- You have a severe headache or facial pain
If you are uncertain about needing medical treatment, please consult with your doctor about the best treatment plan for you.
How Is Sinus Infection Diagnosed
Diagnosis depends on symptoms and requires an examination of the throat, nose and sinuses. Your allergist will look for:
- Discolored nasal discharge
If your sinus infection lasts longer than eight weeks, or if standard antibiotic treatment is not working, a sinus CT scan may help your allergist diagnose the problem. Your allergist may examine your nose or sinus openings. The exam uses a long, thin, flexible tube with a tiny camera and a light at one end that is inserted through the nose. It is not painful. Your allergist may give you a light anesthetic nasal spray to make you more comfortable.
Mucus cultures: If your sinus infection is chronic or has not improved after several rounds of antibiotics, a mucus culture may help to determine what is causing the infection. Most mucus samples are taken from the nose. However, it is sometimes necessary to get mucus directly from the sinuses.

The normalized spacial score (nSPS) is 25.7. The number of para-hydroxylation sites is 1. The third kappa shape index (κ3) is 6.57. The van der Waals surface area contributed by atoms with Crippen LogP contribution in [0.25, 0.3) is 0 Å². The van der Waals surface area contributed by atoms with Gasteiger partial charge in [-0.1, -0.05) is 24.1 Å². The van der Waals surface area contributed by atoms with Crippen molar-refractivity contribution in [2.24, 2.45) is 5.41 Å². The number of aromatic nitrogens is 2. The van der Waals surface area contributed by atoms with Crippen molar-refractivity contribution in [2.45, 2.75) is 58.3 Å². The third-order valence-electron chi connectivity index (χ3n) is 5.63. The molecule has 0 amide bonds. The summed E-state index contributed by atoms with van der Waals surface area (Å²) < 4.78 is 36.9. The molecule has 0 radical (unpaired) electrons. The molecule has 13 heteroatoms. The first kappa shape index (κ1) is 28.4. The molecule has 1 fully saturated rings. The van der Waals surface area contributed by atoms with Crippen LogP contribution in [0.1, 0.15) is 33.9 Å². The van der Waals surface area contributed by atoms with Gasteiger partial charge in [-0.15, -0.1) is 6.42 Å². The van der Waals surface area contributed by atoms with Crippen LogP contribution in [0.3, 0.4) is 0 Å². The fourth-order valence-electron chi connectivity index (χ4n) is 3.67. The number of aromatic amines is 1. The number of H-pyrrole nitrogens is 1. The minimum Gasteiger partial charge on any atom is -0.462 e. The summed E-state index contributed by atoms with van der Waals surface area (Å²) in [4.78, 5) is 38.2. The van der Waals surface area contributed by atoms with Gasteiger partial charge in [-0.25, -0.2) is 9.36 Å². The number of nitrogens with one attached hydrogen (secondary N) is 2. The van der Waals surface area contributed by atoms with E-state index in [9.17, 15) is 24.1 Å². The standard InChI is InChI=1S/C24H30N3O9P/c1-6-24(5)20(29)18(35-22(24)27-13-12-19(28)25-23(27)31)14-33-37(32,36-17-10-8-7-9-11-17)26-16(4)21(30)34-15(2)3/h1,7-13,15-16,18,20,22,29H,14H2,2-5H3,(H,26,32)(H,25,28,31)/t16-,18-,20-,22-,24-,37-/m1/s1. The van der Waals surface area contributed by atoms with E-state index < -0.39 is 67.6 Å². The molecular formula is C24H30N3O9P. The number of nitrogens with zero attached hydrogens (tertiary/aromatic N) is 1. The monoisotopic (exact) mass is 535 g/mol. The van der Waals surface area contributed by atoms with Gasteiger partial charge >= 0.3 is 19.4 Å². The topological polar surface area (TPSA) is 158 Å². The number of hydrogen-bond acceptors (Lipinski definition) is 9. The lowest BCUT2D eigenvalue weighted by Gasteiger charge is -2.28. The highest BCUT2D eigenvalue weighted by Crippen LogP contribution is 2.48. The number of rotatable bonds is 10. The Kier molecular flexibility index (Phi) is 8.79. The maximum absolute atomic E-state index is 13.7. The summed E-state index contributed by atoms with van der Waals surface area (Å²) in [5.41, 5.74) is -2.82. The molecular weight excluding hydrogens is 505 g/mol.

Knowing what kind of bacteria is causing the infection can lead to more effective antibiotic therapy. A fungus could also cause your sinus infection. Confirming the presence of fungus is important. Fungal sinus infection needs to be treated with antifungal agents, rather than antibiotics. In addition, some forms of fungal sinus infection allergic fungal sinus infection, for example do not respond to antifungal agents and often require the use of oral steroids.
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Duration Of Sinus Infection